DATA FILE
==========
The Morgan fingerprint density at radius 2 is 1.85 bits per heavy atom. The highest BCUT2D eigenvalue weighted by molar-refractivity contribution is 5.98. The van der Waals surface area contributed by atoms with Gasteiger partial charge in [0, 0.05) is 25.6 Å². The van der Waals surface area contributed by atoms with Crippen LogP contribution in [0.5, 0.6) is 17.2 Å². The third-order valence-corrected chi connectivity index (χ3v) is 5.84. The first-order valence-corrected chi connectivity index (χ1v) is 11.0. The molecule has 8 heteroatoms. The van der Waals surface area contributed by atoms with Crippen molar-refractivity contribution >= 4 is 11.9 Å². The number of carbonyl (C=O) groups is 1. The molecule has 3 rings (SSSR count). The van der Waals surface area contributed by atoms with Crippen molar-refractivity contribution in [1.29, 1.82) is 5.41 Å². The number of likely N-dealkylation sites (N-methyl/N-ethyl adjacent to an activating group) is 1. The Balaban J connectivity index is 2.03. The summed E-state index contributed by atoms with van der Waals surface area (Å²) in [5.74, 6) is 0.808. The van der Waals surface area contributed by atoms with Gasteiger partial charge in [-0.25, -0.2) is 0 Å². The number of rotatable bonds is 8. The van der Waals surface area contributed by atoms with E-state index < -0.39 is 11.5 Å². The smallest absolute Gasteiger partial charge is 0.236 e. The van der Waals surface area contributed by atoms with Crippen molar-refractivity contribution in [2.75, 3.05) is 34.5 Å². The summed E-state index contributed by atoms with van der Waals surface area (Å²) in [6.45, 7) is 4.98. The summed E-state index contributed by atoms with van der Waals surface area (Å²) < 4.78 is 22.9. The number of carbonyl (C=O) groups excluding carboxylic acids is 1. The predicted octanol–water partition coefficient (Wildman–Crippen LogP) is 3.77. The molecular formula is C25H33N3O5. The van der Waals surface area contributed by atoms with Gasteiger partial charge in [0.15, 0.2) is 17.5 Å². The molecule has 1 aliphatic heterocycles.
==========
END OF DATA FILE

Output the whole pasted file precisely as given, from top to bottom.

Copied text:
The Morgan fingerprint density at radius 2 is 1.85 bits per heavy atom. The highest BCUT2D eigenvalue weighted by molar-refractivity contribution is 5.98. The van der Waals surface area contributed by atoms with Gasteiger partial charge in [0, 0.05) is 25.6 Å². The van der Waals surface area contributed by atoms with Crippen LogP contribution in [0.5, 0.6) is 17.2 Å². The third-order valence-corrected chi connectivity index (χ3v) is 5.84. The first-order valence-corrected chi connectivity index (χ1v) is 11.0. The molecule has 8 heteroatoms. The van der Waals surface area contributed by atoms with Crippen molar-refractivity contribution >= 4 is 11.9 Å². The number of carbonyl (C=O) groups is 1. The molecule has 3 rings (SSSR count). The van der Waals surface area contributed by atoms with Crippen molar-refractivity contribution in [1.29, 1.82) is 5.41 Å². The number of likely N-dealkylation sites (N-methyl/N-ethyl adjacent to an activating group) is 1. The Balaban J connectivity index is 2.03. The summed E-state index contributed by atoms with van der Waals surface area (Å²) in [5.74, 6) is 0.808. The van der Waals surface area contributed by atoms with Gasteiger partial charge in [-0.25, -0.2) is 0 Å². The number of rotatable bonds is 8. The van der Waals surface area contributed by atoms with E-state index < -0.39 is 11.5 Å². The smallest absolute Gasteiger partial charge is 0.236 e. The van der Waals surface area contributed by atoms with Crippen molar-refractivity contribution in [2.75, 3.05) is 34.5 Å². The summed E-state index contributed by atoms with van der Waals surface area (Å²) in [6.45, 7) is 4.98. The summed E-state index contributed by atoms with van der Waals surface area (Å²) < 4.78 is 22.9. The number of carbonyl (C=O) groups excluding carboxylic acids is 1. The predicted octanol–water partition coefficient (Wildman–Crippen LogP) is 3.77. The molecular formula is C25H33N3O5. The van der Waals surface area contributed by atoms with Gasteiger partial charge in [0.15, 0.2) is 17.5 Å². The molecule has 1 aliphatic heterocycles.